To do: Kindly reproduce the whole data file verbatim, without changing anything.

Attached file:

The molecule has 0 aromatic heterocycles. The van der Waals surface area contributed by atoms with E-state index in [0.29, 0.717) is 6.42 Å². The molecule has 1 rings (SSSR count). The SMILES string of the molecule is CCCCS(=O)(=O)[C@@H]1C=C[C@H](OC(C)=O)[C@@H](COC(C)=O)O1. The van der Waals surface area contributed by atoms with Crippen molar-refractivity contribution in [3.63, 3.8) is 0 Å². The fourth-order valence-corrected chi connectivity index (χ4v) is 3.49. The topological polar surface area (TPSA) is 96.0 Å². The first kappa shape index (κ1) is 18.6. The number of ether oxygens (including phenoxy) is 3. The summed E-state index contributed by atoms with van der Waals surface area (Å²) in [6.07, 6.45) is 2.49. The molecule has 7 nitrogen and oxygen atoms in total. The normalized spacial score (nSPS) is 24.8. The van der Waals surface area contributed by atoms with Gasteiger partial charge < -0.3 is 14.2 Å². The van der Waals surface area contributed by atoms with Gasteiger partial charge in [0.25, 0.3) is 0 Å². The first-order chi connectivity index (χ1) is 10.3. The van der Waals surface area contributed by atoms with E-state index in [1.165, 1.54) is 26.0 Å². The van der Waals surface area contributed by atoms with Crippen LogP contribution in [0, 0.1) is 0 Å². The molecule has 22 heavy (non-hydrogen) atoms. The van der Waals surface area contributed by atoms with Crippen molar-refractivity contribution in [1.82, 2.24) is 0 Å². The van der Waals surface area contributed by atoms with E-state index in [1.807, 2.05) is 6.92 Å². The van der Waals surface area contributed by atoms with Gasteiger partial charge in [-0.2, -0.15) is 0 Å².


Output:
The molecule has 0 aromatic heterocycles. The van der Waals surface area contributed by atoms with E-state index in [0.29, 0.717) is 6.42 Å². The molecule has 1 rings (SSSR count). The SMILES string of the molecule is CCCCS(=O)(=O)[C@@H]1C=C[C@H](OC(C)=O)[C@@H](COC(C)=O)O1. The van der Waals surface area contributed by atoms with Crippen molar-refractivity contribution in [3.63, 3.8) is 0 Å². The fourth-order valence-corrected chi connectivity index (χ4v) is 3.49. The topological polar surface area (TPSA) is 96.0 Å². The first kappa shape index (κ1) is 18.6. The number of ether oxygens (including phenoxy) is 3. The summed E-state index contributed by atoms with van der Waals surface area (Å²) in [6.07, 6.45) is 2.49. The molecule has 7 nitrogen and oxygen atoms in total. The normalized spacial score (nSPS) is 24.8. The van der Waals surface area contributed by atoms with Gasteiger partial charge < -0.3 is 14.2 Å². The van der Waals surface area contributed by atoms with Gasteiger partial charge in [0.25, 0.3) is 0 Å². The first-order chi connectivity index (χ1) is 10.3. The van der Waals surface area contributed by atoms with E-state index in [1.165, 1.54) is 26.0 Å². The van der Waals surface area contributed by atoms with Crippen LogP contribution in [0, 0.1) is 0 Å². The molecule has 22 heavy (non-hydrogen) atoms. The van der Waals surface area contributed by atoms with Crippen molar-refractivity contribution in [1.82, 2.24) is 0 Å². The van der Waals surface area contributed by atoms with E-state index in [1.807, 2.05) is 6.92 Å². The van der Waals surface area contributed by atoms with Gasteiger partial charge in [-0.2, -0.15) is 0 Å².